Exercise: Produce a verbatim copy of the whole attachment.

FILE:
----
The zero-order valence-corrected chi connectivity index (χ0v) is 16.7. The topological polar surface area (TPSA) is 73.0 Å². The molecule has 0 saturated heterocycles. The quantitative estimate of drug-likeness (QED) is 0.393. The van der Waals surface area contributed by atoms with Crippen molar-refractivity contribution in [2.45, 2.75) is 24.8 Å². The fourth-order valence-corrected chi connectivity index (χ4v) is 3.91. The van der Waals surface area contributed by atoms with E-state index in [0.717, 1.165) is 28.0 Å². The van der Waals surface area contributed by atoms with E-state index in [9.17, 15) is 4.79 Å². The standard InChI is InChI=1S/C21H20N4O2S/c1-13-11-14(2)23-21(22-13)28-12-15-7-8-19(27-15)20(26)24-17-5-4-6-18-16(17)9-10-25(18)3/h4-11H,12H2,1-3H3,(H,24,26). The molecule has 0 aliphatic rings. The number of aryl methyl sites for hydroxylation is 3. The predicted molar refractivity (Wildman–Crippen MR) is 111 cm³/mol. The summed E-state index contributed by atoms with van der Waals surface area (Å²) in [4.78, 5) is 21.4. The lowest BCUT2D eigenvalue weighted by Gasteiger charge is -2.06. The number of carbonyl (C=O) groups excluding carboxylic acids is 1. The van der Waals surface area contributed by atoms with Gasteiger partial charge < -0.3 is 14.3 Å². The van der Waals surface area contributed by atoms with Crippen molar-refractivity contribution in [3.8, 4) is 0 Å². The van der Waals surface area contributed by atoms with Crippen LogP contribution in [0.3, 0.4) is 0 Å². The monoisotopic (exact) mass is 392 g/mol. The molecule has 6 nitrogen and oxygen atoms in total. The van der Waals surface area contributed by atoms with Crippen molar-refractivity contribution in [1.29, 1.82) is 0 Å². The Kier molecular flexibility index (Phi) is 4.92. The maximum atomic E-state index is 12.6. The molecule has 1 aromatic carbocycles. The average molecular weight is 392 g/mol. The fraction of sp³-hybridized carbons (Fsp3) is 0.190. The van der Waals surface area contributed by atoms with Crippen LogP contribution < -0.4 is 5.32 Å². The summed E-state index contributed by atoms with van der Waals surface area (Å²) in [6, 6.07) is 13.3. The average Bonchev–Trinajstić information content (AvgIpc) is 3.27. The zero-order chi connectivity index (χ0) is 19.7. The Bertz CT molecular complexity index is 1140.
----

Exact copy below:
The zero-order valence-corrected chi connectivity index (χ0v) is 16.7. The topological polar surface area (TPSA) is 73.0 Å². The molecule has 0 saturated heterocycles. The quantitative estimate of drug-likeness (QED) is 0.393. The van der Waals surface area contributed by atoms with Crippen molar-refractivity contribution in [2.45, 2.75) is 24.8 Å². The fourth-order valence-corrected chi connectivity index (χ4v) is 3.91. The van der Waals surface area contributed by atoms with E-state index in [0.717, 1.165) is 28.0 Å². The van der Waals surface area contributed by atoms with E-state index in [9.17, 15) is 4.79 Å². The standard InChI is InChI=1S/C21H20N4O2S/c1-13-11-14(2)23-21(22-13)28-12-15-7-8-19(27-15)20(26)24-17-5-4-6-18-16(17)9-10-25(18)3/h4-11H,12H2,1-3H3,(H,24,26). The molecule has 0 aliphatic rings. The number of aryl methyl sites for hydroxylation is 3. The predicted molar refractivity (Wildman–Crippen MR) is 111 cm³/mol. The summed E-state index contributed by atoms with van der Waals surface area (Å²) in [4.78, 5) is 21.4. The lowest BCUT2D eigenvalue weighted by Gasteiger charge is -2.06. The number of carbonyl (C=O) groups excluding carboxylic acids is 1. The van der Waals surface area contributed by atoms with Gasteiger partial charge < -0.3 is 14.3 Å². The van der Waals surface area contributed by atoms with Crippen molar-refractivity contribution in [3.8, 4) is 0 Å². The van der Waals surface area contributed by atoms with Crippen LogP contribution in [0.3, 0.4) is 0 Å². The monoisotopic (exact) mass is 392 g/mol. The molecule has 6 nitrogen and oxygen atoms in total. The van der Waals surface area contributed by atoms with Crippen molar-refractivity contribution in [1.29, 1.82) is 0 Å². The Kier molecular flexibility index (Phi) is 4.92. The maximum atomic E-state index is 12.6. The molecule has 1 aromatic carbocycles. The average molecular weight is 392 g/mol. The fraction of sp³-hybridized carbons (Fsp3) is 0.190. The van der Waals surface area contributed by atoms with Crippen LogP contribution < -0.4 is 5.32 Å². The summed E-state index contributed by atoms with van der Waals surface area (Å²) in [6, 6.07) is 13.3. The average Bonchev–Trinajstić information content (AvgIpc) is 3.27. The zero-order chi connectivity index (χ0) is 19.7. The Bertz CT molecular complexity index is 1140.